Inference:

You observe the grass in your backyard. It is wet. You observe the sky. It is cloudy. You infer it has rained. You then open the TV and watch the channel weather. It is cloudy but no rain for a couple of days. You remember you had a timer for the sprinkler a few hours ago. You infer that this is the cause of the grass being wet.

(The creepy example) Imagine you are staring at an object in the evening that is a bit far away in a corner. Getting closer… you observe that the object is staring back at you. You infer that is an animal. You are brave enough and you are getting closer.  You can now see the eyes, the fur, the legs and other characteristics of the animal.  You infer that it is a catA simple procedure for your brain, right? It feels trivial to you and probably stupid to even discuss it. You can of course recognize a cat. But in fact this is a form of inference. Say the cat has some features like: eyes, fur, shape etc. As you get closer to it, you assign different values to these variables. For example, initially eyes variable was set to 0, as you couldn’t see them. As you move closer you are more certain of what you observe. Your brain takes these observations and converts them in the probability that the object is a cat. Say we have a catness variable that represents the possibility of the object being a cat. Initially, this variable could be near zero. Catness is increased as you move closer to the object. Inference takes place and updates your belief about the catness of the object.   Similar example can be found here: http://www.doc.ic.ac.uk/~dfg/ProbabilisticInference/IDAPISlides01.pdf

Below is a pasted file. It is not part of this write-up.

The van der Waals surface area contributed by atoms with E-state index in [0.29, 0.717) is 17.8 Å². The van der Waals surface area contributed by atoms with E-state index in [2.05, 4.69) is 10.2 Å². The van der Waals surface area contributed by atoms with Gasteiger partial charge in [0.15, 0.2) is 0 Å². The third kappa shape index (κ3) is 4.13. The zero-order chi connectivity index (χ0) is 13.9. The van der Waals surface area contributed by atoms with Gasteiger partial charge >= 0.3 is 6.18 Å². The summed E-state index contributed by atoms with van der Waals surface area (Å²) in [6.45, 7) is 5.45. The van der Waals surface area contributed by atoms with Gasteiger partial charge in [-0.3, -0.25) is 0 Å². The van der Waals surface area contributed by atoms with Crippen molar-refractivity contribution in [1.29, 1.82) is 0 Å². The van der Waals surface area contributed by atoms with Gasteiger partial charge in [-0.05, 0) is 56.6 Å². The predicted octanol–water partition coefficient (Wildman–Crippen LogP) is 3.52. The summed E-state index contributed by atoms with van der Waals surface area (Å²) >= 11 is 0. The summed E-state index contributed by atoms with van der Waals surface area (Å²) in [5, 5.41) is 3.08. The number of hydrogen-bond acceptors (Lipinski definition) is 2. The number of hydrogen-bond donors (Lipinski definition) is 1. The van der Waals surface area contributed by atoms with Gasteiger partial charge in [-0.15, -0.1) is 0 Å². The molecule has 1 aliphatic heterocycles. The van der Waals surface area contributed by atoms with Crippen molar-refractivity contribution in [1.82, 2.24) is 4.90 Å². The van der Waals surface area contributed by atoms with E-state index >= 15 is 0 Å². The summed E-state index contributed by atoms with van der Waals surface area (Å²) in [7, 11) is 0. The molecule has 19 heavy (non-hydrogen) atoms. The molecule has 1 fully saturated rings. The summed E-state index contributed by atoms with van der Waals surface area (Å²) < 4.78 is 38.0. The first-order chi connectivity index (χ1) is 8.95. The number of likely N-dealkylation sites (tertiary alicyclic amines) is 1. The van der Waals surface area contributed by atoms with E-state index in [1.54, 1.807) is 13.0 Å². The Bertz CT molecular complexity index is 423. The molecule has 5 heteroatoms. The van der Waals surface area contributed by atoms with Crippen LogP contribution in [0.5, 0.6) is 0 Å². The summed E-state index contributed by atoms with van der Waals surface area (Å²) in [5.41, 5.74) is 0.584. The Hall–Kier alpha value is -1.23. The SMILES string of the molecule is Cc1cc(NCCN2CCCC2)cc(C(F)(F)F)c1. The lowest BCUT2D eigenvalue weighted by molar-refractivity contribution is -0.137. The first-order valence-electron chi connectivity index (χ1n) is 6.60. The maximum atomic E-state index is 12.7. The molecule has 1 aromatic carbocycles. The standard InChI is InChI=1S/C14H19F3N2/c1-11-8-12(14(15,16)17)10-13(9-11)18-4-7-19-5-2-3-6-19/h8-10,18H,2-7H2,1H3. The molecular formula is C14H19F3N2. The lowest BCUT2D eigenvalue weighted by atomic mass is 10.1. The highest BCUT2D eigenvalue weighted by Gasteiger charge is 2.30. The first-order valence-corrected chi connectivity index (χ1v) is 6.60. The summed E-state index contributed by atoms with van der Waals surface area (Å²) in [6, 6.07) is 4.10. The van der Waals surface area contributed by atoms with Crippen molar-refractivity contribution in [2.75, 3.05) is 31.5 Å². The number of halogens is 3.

Prediction:

You observe the sky. It is cloudy. You predict that is going to rain. You hear in the news that the chances for rain despite the clouds are low. You revise and predict that most probably is not going to rain.

Given the fact that you own a cat, you predict that when you come home, you will find it running around.

Final Example:

Understanding the behaviour of humans in terms of their daily routine, or their daily mobility patterns requires the inference of latent variables that control the dynamics of their behaviour. The knowledge of where people will be in the future is prediction. However, prediction cannot be made if we have not inferred the relationships and dynamics, let’s say, of the humans’ mobility.

Verdict:

Inference and prediction answer different questions. Prediction could be a simple guess or an informed guess based on evidence. Inference is about understanding the facts that are available to you. It is about utilising the information available to you in order to make sense of what is going on in the world. In one sense, prediction is about what is going to happen while inference is about what happened. In the book “An introduction to statistical learning” you can find more detailed explanation. But the point is that given some random variables (X1, X2…Xn) or features or, for simplicity, facts, if you are interested on estimating something (Y) then this is prediction. If you want to understand how (Y) changes as random variables change, then it is inference.

In a short sentence:  Inference is about understanding while prediction is about “guessing”.